By: Judith Dember-Paige RDH COM
All tongue-tie revisions need to have Orofacial Myofunctional Therapy to help establish tongue-to-palate form, lip seal, with nasal breathing. Tongue tie release therapy should take place 2 weeks to a month before the actual procedure to help build tone and better tongue rest, to help the surgery be more successful, and the tongue to have better function.
After release of the tether, the tongue does not automatically pop-up to the palate, it has to be neuromuscularly retrained for new function. When the tongue is taught to stay flat against the palate it may remodel the palate to a new broader shape. This new shape is preferred over the old high vaulted shape. As the tongue begins to flatten and broaden the palate, it makes new open spaces for the sinus cavities, and a better airway for breathing.
It is best to have tethered oral tissues released in the formative years, as a child is growing. The bones are softer and are able to be remodel with the new function. OMT is key in developing new function for the muscles.
Tethered Oral Tissues which also includes the upper lip are usually visible at birth. From the moment a baby is born and cries out for the first time, it is possible to see into their mouth and assess the status of their tongue. For the upper lip it is necessary to manually lift it up to take a look. As a baby cries it is easy to recognize if the tongue reaches high into the palatal region or if it is low with the inability to raise up. A tongue anchored to the floor of the mouth may present a problem trying to latch during breast feeding. Many times the tongue-tie status goes unnoticed if the professional delivering the baby is not train to recognize this condition. A tongue does not have to be heart shaped to be tethered, but a tether tongue may mean a lifetime of compromised health. Have the tongue revised if possible at birth, if not at birth, ASAP.
To learn more, purchase: SOS 4 TOTS – Exposing the myth about breast feeding and healing, making breastfeeding a joy. Lawrence A. Kotlow, DDS or www.kiddsteeth.com .
As in the book, “Tongue-Tie” by Alison K. Hazelbaker PhD, IBCLC, tongue-tie can be inherited. Gene mutation may be responsible, environmental factors may be implicated. The tongue plays a significant role in assisting palate and facial development starting from infancy. It is very important for the tongue to be positioned snug in the palate to assist with the forward growth necessary for proper facial development. If the tongue is tethered to the floor of the mouth, it will be limited in its expression to aid in advanced mid-face maturity.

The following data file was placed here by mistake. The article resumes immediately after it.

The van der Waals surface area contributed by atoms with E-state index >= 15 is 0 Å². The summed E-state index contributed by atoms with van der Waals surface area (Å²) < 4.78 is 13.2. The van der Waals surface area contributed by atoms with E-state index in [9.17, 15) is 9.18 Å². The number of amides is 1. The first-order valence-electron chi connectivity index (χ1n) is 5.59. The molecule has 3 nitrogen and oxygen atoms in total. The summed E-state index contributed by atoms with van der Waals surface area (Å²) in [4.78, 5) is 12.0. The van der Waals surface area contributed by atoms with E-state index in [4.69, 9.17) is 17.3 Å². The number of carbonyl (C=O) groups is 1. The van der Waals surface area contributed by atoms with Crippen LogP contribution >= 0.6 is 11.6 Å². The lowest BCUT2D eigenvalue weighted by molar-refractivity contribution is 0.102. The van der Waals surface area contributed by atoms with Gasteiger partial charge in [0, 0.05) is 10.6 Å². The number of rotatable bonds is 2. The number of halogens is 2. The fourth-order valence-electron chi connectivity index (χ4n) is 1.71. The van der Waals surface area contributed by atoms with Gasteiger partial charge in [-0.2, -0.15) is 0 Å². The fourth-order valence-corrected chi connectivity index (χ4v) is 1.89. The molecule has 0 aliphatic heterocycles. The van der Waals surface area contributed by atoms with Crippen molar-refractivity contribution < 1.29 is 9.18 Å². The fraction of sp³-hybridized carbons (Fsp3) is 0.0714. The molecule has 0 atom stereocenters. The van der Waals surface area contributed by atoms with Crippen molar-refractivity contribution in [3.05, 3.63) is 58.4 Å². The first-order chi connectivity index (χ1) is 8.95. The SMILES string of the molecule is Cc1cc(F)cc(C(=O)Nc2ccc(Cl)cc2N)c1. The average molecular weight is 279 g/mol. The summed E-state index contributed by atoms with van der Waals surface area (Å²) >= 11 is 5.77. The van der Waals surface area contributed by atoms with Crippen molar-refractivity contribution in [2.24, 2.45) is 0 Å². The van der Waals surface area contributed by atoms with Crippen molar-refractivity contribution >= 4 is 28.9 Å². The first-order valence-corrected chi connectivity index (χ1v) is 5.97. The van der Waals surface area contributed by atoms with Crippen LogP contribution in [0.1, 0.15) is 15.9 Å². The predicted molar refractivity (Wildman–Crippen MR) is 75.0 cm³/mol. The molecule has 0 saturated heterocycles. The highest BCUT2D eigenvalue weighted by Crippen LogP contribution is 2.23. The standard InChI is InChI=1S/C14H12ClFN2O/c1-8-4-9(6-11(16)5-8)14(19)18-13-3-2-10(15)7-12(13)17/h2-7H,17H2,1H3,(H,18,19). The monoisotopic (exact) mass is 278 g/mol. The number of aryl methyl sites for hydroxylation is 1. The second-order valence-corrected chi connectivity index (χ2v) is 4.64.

The question has been raised. Why is it that we are seeing many more incidences of tethered oral tissues? Is it on the rise, or is it that we have become more keenly aware and are able to recognize the problems associated with the tongue anchored to the floor of the mouth?
“Tuerk and Lubit (1959) remind us, as do Horton and Crawford et al. (1969), that bone is plastic and yields to pressure, abnormal swallowing contributes to jaw malformations and facial deformities, and that tongue-tie causes improper development of the swallow, which leads to open bite and prognathism of the mandible. Whitman and Rankow (1961) claim that abnormal anatomy, such as tongue-tie, influences tongue function, which in turn influences tooth position.”
Furer (2008) Makes one of the most adamant statements about the role of the tongue in orofacial morphofunction: “The tongue is a powerful tool. It drains the ears, nose and sinuses. It scrubs the palate and the tonsils [during normal] movement. It shapes the skull bones, the palate, the nostrils and the respiratory tract, and it is the main factor responsible for the activity of the digestive system and the quality of the digestive process.”
Airway: Tongue placement during infant feeding plays a key role in airway protection for the rest of a person’s life. Correct tongue placement develops proper muscular habits for the swallow. Where the tongue goes during the swallow determines what happens to the alignment of the bony structures as the baby develops into an adult. Muscle always wins out over bone in morphogenesis.
“Although more research needs to be done to confirm this hypothesis, infancy still appears to be the ideal time to treat tongue-tie or tethered oral tissue. Early treatment may prevent the development of problems later in life.” Alison K. Hazelbaker’s book.